Is a lot of the work on Historically Significant people reinventing the wheel?

+9 votes
I like the isea of one big tree. But my observation is that when people load up their GEDCOMs, all too often, they duplicate existing people and the merges never proceed.

The core of Wikitree seems to be the Historically Signicant people. But, I wonder if two things might need to occur to make this robust and avoid duplication.

1. Should Wikitree consider establishing a definiative database on some of the key Royal Houses? There are already two large databases with 200-300,000 people on the website, and one (or both) of these could be imported (with agreement and acknowledement from th LDS) into Wikitree  (British Sisle: Peerage, Baroetage & Landed Genrty -222,000 profiles, and/or Europe: Royal and Noble Houses of Europe 298,000 profile). These profile could be merged with the existing HSAs to create a definitive and locked database.

3. A rigorous search of families could then occur to merge duplicated entries into these families.

My interest in this was triggered by my one 'royal' gateway ancestor, Anne Gascoigne. There seem to be 5 - 10 duplicated Gascoigne family trees on Wikitree covering the 12th to the 17th centuries.

John Cherry
in Policy and Style by John Cherry G2G6 Mach 1 (11.3k points)
recategorized by Chris Whitten

4 Answers

+1 vote
Hi John,

Thanks for your interest in this!

Establishing a definitive database is what we're trying to do, isn't it? That's why we mark profiles as Historically Significant, which marks them as the final profiles for those people. It's not yet "definitive", but it is "locked". Also, I'm not familiar with those databases, but a quick glance suggests that they're based on community trees. If that's right, then they could easily contain errors, and so wouldn't be any better than our current system. Or am I missing something there?

As for the second step, the rigorous search, that is what the group is working on. Sadly, there are few of us, and as you say, a lot of duplicates! So all we can do is keep working on it, and keep trying to get more people to join in the effort.

I'd be interested in hearing more of your thoughts on this! :)

by Liander Lavoie G2G6 Pilot (444k points)
The trees on HistFam vary, but the one that really could be a good starting basis is the British Isles - Peerage, Baronetage & Landed Gentry (220,000 people) because every entry is extensively referenced and based on 15 major historical  publications. Importing the entire tree into Wikitree would give you the stem againist which all merges could occur claiming descent from British aristocracy. The European Royal Houses one is almost as rigorous, but is currently being reviewed to improve its sources.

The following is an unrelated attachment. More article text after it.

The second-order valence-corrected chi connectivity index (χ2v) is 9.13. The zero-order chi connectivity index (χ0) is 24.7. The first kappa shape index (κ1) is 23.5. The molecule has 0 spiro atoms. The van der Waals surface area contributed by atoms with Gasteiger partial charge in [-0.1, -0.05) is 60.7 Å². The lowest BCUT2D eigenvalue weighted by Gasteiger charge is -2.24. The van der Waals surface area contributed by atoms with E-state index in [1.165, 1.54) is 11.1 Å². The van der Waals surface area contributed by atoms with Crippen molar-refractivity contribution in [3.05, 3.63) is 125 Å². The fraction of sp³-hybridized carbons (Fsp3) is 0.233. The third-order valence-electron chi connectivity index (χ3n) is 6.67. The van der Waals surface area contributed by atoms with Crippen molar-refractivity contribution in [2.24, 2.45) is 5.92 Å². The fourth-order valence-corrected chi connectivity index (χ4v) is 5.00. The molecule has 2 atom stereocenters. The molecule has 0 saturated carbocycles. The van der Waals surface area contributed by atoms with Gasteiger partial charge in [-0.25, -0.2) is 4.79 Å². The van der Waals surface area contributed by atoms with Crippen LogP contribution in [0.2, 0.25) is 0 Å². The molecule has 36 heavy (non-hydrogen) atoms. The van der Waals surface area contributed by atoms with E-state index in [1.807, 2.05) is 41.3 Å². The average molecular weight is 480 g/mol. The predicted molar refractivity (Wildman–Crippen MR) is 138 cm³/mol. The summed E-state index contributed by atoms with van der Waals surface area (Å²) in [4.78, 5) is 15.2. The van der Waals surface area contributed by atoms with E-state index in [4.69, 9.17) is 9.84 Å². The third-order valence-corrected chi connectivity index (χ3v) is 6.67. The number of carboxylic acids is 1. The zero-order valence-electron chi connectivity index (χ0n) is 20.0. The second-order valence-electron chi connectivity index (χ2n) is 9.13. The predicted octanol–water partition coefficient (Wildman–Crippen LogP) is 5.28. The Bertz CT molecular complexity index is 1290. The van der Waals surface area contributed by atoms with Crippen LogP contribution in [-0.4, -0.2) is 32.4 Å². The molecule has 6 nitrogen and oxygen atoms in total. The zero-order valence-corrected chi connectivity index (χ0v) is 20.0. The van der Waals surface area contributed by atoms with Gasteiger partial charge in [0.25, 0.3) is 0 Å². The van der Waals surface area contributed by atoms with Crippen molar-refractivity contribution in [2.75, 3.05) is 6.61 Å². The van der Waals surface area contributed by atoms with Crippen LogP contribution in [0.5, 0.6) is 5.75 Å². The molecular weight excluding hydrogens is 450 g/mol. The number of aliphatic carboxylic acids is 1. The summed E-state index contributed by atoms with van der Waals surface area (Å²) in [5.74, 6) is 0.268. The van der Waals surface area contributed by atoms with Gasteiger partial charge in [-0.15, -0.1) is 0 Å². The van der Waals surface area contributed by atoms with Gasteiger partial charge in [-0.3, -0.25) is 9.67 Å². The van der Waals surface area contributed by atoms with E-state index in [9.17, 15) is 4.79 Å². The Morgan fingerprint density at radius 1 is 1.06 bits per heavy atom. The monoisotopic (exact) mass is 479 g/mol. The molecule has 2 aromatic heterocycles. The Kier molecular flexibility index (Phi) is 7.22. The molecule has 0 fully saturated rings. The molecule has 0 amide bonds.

I want to make a little comment about British Peerage. Years ago when I was attempting to trace a Border Reiver family I had an occassion to contact the editor of the book that is considered the authoritive source for Peerage. Baron's? I don't remember the name.

What he said was quite amazing. More than a few, he said, of the people who wrote histories for families were not correct. If a family inquired about a specific Royal, the writer made it fit - even if they were not related. I've been very sceptical in my own research ever since.

I have a cousin on each side of the family who fudged. One says dad decends from Erik the Red, and the other says mom descends from Robin Hood's rotund friend, Littlejohn. It makes for a fun story on a cold winter's night. We all have these kinds of stories.
+2 votes

I made similar observations (e.g. with the Vermandois family).

IMHO, the present data processing tends to limit the cleaning of the information. For instance, merging should be an addition of existing information, except where a single one is compulsory. When all profiles have been merged, it would be easier to handle the conflicting information.
by Living Pictet G2G6 Mach 3 (30.7k points)
Jacques, what do you mean "merging should be an addition of existing information, except where a single one is compulsory"?

Can you explain?

We do append the bio, images, memories, comments, etc. But you need to select which database fields to keep from which profile. Is that what you mean, keep these? How would you propose it happen, that the database fields from the merged-in profile be stored in the biography?
Perhaps I spoke too quickly. I was under the impression that one had to choose one  of the profiles as a whole. My bad.

My input on this is that if people are passsionate about a particular line nothing in WikiTree stops them from proceeding.  What I run into often is that someone loads a large Gedcom of which they really are only working on their own direct ancestors.  The rest of the profiles get little attention.  On the other hand as one that works on a lot of the HSA folks it is often quite stunning how little research has gone into the creation of an individual.  For instance I've been on the Roosevelt family along with several others for over a month.  The entire tree has numerous well published sources yet we have duplicate individuals with no creditable sourcing.  So....   Bite off as much as you can chew, don't put so many names into WikiTree that you dread checking in.  I would start with a free space page listing the peerage information you've stated.  Then folks have a WikiTree source to view before adding new individuals.  Here is an example for the founding fathers


+2 votes